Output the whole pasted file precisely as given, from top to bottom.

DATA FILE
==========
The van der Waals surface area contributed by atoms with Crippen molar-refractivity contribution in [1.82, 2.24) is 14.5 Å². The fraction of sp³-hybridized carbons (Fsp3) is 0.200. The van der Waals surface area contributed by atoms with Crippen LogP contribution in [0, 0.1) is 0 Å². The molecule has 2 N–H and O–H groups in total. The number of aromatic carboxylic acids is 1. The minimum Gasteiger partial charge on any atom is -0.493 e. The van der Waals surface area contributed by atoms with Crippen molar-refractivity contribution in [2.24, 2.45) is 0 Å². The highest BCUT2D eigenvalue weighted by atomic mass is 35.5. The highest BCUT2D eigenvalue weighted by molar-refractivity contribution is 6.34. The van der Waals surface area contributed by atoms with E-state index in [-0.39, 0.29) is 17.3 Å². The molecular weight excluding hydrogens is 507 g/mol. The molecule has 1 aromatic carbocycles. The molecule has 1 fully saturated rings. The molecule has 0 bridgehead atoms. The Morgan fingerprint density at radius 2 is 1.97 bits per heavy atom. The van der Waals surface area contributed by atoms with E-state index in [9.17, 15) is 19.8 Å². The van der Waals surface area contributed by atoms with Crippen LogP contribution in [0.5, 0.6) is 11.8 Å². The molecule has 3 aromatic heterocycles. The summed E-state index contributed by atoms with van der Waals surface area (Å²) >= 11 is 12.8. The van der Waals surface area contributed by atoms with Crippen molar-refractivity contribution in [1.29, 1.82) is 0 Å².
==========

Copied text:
The van der Waals surface area contributed by atoms with Crippen molar-refractivity contribution in [1.82, 2.24) is 14.5 Å². The fraction of sp³-hybridized carbons (Fsp3) is 0.200. The van der Waals surface area contributed by atoms with Crippen LogP contribution in [0, 0.1) is 0 Å². The molecule has 2 N–H and O–H groups in total. The number of aromatic carboxylic acids is 1. The minimum Gasteiger partial charge on any atom is -0.493 e. The van der Waals surface area contributed by atoms with Crippen molar-refractivity contribution in [2.24, 2.45) is 0 Å². The highest BCUT2D eigenvalue weighted by atomic mass is 35.5. The highest BCUT2D eigenvalue weighted by molar-refractivity contribution is 6.34. The van der Waals surface area contributed by atoms with E-state index in [-0.39, 0.29) is 17.3 Å². The molecular weight excluding hydrogens is 507 g/mol. The molecule has 1 aromatic carbocycles. The molecule has 1 fully saturated rings. The molecule has 0 bridgehead atoms. The Morgan fingerprint density at radius 2 is 1.97 bits per heavy atom. The van der Waals surface area contributed by atoms with E-state index in [9.17, 15) is 19.8 Å². The van der Waals surface area contributed by atoms with Crippen LogP contribution in [0.5, 0.6) is 11.8 Å². The molecule has 3 aromatic heterocycles. The summed E-state index contributed by atoms with van der Waals surface area (Å²) >= 11 is 12.8. The van der Waals surface area contributed by atoms with Crippen molar-refractivity contribution in [1.29, 1.82) is 0 Å².